Juliette Moran, Early Woman in Leadership at GAF, Dies at 96
Juliette Moran, a chemist whose 39-year career with GAF Corp. took her to levels of corporate leadership reached by few women of her generation, has died. She was 96.
Her death, at her Manhattan home on Oct. 20, was by intentional starvation and dehydration, the culmination of a carefully thought-out plan to manage the end of her life, according to her niece, Nancy Granlund.
“She basically stopped eating and drinking because her body was worn out and she decided enough was enough,” Granlund said yesterday in an interview. “She was a project manager, and her death was another project.”
Like many other women of her time, Moran found opportunity in the U.S. workplace when men were overseas fighting in World War II. She joined GAF in 1943, when it was General Aniline & Film Corp., a New York-based chemical maker. Today, the company is based in Wayne, New Jersey, and makes roofing products.
“I would never have been hired as a chemist if there had been a man in sight,” she recalled, according to a 1978 article in Fortune magazine.
Far less typical was Moran’s rise from chemist to administrator to senior manager under Jesse Werner, GAF’s longtime chairman. She was one of two executive vice presidents of the company in the 1970s and, in 1974, joined the board of directors. In 1980, at age 63, she was named to the newly created position of vice chairman.
“My being a woman has been basically unimportant in any job I have held,” she said, according to a 1971 profile by Copley News Service. She said her gender had kept her only from gaining admission to an industry association, which later relented and let her in, and two private men-only clubs.
“This kind of thing is merely a matter of ignorance and lack of thought,” she said. “If people simply would look at people as individual human beings, we would have a lot less of this kind of nonsense.”
In 1979, Moran was among five female members of boards of major corporations who were honored by Catalyst, the New York-based national nonprofit group founded in 1962 by Felice Schwartz to promote and assist women in their careers. Moran said women in the boardroom need to balance frankness and manners, according to a story in the New York Times.
“I think that women in general who have made it to this point have got to be women who will stand up for what they believe in,” she said, according to the Times. “But on the other hand, you have to be polite, and say what you have to say so you achieve your objective without destroying yourself.”
The Times also reported that of the five honorees, only Moran would divulge her salary at that time -- $125,000.
Moran, who retired in 1982, “was a woman ahead of her time,” Granlund said. “She was fun, she was witty, she loved French wine, she was a foodie.”
She never married, though she said her focus on her career had nothing to do with that.
“Even if I were a secretary at Woolworth’s,” she told the Times, “I’d still be as intolerable as I am now.”
Juliette May Moran was born on June 12, 1917, in New York City, the second child of James Moran and the former Louise Marks. Her father died when she was 6, and the family lived for a time with her mother’s family in Paris.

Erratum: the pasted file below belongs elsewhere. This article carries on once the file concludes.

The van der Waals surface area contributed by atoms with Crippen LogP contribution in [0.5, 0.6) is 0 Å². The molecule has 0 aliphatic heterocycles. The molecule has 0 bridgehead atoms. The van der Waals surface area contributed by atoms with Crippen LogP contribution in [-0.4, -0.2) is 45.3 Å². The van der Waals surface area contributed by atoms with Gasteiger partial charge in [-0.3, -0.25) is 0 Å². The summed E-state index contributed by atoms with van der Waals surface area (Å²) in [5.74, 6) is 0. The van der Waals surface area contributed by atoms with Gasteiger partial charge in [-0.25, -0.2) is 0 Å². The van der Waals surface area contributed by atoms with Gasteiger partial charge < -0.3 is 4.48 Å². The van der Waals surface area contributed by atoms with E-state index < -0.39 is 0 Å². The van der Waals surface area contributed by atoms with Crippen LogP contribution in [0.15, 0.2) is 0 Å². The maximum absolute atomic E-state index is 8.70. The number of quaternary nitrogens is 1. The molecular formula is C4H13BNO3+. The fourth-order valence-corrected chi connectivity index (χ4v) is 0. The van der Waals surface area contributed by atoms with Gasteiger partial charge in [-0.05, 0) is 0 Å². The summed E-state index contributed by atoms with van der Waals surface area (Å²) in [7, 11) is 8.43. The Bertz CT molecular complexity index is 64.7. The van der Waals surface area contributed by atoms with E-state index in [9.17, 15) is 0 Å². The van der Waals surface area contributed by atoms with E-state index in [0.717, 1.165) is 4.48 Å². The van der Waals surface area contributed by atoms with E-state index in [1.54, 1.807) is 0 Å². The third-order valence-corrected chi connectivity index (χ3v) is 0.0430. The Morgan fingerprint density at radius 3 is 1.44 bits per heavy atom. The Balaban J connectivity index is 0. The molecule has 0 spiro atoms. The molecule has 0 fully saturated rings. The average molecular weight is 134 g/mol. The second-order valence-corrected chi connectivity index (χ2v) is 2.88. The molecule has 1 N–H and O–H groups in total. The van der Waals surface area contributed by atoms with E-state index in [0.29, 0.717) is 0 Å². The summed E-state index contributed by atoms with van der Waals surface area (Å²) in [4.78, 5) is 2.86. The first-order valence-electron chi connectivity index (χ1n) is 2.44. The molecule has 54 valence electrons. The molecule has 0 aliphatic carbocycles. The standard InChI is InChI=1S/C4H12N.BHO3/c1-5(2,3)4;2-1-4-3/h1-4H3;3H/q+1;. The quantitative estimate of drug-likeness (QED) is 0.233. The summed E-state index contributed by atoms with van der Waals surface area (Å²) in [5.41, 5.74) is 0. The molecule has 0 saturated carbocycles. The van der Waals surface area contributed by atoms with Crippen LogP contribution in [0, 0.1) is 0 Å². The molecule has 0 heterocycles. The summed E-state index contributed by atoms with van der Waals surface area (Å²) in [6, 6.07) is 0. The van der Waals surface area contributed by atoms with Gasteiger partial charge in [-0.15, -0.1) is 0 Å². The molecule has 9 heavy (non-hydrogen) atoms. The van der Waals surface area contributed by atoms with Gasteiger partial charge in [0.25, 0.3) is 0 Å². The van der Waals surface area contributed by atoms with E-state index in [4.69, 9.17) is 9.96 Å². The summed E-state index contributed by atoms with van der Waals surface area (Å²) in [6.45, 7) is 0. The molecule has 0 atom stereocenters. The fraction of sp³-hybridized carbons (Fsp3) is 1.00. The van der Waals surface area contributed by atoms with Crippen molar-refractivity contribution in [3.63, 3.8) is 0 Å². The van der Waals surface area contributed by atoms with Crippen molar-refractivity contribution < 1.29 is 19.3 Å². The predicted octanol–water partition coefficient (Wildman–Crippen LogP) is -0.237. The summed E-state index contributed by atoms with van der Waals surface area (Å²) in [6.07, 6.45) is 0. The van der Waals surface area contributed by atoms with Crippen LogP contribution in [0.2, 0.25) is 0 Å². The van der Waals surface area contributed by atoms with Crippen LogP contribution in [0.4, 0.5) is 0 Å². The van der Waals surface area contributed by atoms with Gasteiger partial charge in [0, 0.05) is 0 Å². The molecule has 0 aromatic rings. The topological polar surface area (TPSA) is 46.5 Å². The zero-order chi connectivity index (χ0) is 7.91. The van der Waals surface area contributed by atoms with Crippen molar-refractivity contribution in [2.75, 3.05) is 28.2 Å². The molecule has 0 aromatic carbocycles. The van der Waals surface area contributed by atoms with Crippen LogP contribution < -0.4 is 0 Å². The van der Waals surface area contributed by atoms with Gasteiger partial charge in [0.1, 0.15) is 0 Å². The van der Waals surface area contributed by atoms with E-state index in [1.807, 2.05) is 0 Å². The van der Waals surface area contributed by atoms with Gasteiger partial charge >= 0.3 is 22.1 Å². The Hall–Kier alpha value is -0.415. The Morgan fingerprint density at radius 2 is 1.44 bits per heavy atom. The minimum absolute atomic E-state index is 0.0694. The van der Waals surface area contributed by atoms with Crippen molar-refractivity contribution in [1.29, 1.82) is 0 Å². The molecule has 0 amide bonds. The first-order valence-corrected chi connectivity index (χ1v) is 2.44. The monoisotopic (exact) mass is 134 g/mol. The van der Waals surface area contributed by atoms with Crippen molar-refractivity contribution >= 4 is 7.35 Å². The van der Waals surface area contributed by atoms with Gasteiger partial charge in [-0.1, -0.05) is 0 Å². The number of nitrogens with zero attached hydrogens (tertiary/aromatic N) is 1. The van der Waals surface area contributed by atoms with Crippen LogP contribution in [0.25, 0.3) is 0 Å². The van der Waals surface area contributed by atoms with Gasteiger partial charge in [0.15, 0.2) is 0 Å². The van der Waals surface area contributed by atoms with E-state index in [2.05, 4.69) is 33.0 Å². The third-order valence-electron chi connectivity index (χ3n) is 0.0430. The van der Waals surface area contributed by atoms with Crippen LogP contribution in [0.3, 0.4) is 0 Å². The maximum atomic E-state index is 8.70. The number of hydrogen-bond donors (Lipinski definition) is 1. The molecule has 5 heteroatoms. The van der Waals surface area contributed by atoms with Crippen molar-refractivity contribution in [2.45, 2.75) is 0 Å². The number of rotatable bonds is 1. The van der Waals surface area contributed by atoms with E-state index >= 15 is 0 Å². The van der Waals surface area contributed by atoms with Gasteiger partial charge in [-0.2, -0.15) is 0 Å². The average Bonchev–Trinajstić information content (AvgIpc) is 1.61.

It was there, said Granlund -- who is the daughter of Moran’s older brother, James -- that she declared her desire to become a chemist.
“And my French grandmother, who had no idea what a chemist was, said, ‘OK, if that’s what you want to be, you can be one,” Granlund said.
Moran’s interest in the subject was cemented when she was a student in New York City’s public schools.
“For the first time, an orderly universe was being revealed to me,” the Copley profile quoted Moran as saying. “I found out that everything in life was made up of chemistry.”
She received a bachelor’s degree in chemistry in 1939 from New College, a short-lived unit of Columbia University. She worked in the book department of Macy’s department store, then took a series of research jobs, including one with the U.S. Army Signal Corps that required a security clearance, according to Fortune.
In joining GAF, Moran turned down a competing offer that required another security clearance; she later learned it was with the Manhattan Project, the top-secret U.S. effort to build the atomic bomb.
At GAF, Moran’s work on budgets led her away from hands-on chemistry and into administration, what she called “the big change in my business life -- or what turned it into a business life,” she told Fortune.
She received her master’s degree in chemistry from New York University in 1948.
In the 1950s she worked alongside Werner, then director of commercial development, in marketing vinyl derivatives and polymers, according to a 2007 article in the Bulletin for the History of Chemistry.
By the 1970s, she was executive vice president in charge of corporate communications. She traveled the globe in that capacity and made use of her ability to speak several languages, her niece said. She also served as president of GAF Broadcasting Co., a unit of GAF that ran classical-music stations, including WNCN-FM in New York.
Moran is survived by two nieces -- Granlund, of Coeur d’Alene, Idaho, and Jill Rivers, of Poughkeepsie, New York.
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